DOWNTOWN ‚Äî Two new residential buildings by one of Santa Monica‚Äôs most active developers proposed for Downtown will bring another 150 units to the area and potentially displace well-known businesses.
NMS Properties has filed development agreement applications for 501 Broadway and 601 Colorado Avenue, two buildings which currently house Performance Bicycle and restaurants like Fritto Misto and Ninjin, as well as a hair salon and a chiropractor.
NMS proposes to build a six-story, 77-unit mixed-use complex at the 501 Broadway site, complete with four levels of subterranean parking with 153 spaces, according to the Planning Commission caselist, a running list of the applications for developments in the city.
That property was purchased in September 2012 for $9 million, according to Los Angeles County records.
The proposal for the 601 Colorado Avenue building also involves six stories, this time with 73 units and a four-level underground garage with only 66 spaces.
The county did not have sales records for that site.
Both applications were filed on Dec. 6, just before the City Council planned to consider changes to the development agreement process that would have added steps to the already lengthy public review.
NMS is known for its small apartments, often between 375 and 420 square feet and priced anywhere between $1,500 and $1,700 in Downtown. That style is considered a “single room occupancy,” or SRO, and the City Council and Planning Commission have objected to the concentration of tiny apartments in Downtown.
The company hasn‚Äôt finalized the housing mix for these two developments, which are so new they don‚Äôt even have a city planner assigned to them yet, said Jim Andersen, president of NMS Properties.
What the two developments will mean for the existing businesses still isn‚Äôt clear.
“We haven‚Äôt even addressed that issue,” Andersen said. “Although I love Fritto Misto (and) eat there frequently. Great business.”
Performance Bicycle still has a lease in its building until 2015, said Ken Tunnell, director of real estate with Performance Bicycle‚Äôs corporate office.
“They haven‚Äôt told us anything substantial,” Tunnell said.
Even if the shop was able to stay in place as part of the mixed-use development, it would have to shut down during construction. Tunnel wasn‚Äôt sure if that would be acceptable to the company.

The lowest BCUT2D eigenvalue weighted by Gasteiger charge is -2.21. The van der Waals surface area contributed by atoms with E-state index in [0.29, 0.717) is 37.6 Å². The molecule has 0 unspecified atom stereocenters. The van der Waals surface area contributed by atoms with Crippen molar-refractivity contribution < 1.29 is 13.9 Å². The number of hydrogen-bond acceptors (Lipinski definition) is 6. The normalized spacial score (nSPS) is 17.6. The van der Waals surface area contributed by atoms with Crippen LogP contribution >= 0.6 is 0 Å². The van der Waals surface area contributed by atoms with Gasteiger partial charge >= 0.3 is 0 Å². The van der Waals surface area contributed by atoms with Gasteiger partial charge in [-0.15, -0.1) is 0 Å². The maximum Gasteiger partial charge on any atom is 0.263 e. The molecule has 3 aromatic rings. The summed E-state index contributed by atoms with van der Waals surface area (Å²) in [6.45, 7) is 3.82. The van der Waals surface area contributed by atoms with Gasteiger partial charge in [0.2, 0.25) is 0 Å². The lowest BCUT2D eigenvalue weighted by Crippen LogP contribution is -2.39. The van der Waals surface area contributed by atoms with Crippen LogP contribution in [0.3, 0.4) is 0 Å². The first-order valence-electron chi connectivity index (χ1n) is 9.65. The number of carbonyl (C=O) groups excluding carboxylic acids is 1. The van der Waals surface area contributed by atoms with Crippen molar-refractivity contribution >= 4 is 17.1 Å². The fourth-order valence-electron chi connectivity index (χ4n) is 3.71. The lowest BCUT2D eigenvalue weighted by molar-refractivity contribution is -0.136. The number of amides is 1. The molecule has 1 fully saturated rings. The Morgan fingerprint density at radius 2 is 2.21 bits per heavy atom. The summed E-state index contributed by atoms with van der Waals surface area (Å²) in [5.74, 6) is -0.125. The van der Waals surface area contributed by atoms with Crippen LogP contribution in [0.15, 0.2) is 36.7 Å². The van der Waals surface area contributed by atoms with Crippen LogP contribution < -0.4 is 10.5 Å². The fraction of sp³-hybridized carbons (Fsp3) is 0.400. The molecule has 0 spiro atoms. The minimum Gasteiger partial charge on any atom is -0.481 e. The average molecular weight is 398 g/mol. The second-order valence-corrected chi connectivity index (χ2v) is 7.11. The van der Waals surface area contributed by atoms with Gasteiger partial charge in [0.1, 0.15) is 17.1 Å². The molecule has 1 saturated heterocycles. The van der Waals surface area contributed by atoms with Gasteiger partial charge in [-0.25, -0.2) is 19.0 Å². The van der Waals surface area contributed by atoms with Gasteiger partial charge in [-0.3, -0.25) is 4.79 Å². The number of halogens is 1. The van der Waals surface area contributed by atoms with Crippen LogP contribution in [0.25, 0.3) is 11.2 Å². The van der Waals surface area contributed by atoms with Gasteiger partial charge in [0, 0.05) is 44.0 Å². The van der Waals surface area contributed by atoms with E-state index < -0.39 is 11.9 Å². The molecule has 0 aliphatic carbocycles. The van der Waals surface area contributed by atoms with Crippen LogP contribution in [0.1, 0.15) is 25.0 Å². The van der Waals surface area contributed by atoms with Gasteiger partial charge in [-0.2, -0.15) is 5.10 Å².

“It would all depend on the parameters of the deal and how long we would have to be out of business,” Tunnell said.
Much of this is still up in the air.
The development agreement process is a long one, taking upwards of two or three years in many cases. That may increase once a recent City Council decision to extend the Planning Commission‚Äôs decision-making time to 90 days instead of 30 takes effect.
Additionally, the City Council voted Tuesday to set a number of priorities for the 35 development agreements currently in the pipeline. The influx of agreements has swamped employees of the Planning Department, who went to the City Council for help in determining which projects were most important to the council and should go first.
High on that list was affordable housing, meaning that projects that wanted early consideration would have to make 15 percent of their units available to individuals or families that qualify as “very low” income and only 5 percent to those that qualify as “moderate” income.
According to income limits for Los Angeles County, that works out to $42,150 and $77,750 for a family of four, respectively.
Developments could also qualify under a unit mix criteria. Council members laid down requirements that only 20 percent of the units could be studio apartments, and at least 20 percent would have to be two bedroom units. Another 10 percent would have to have three bedrooms.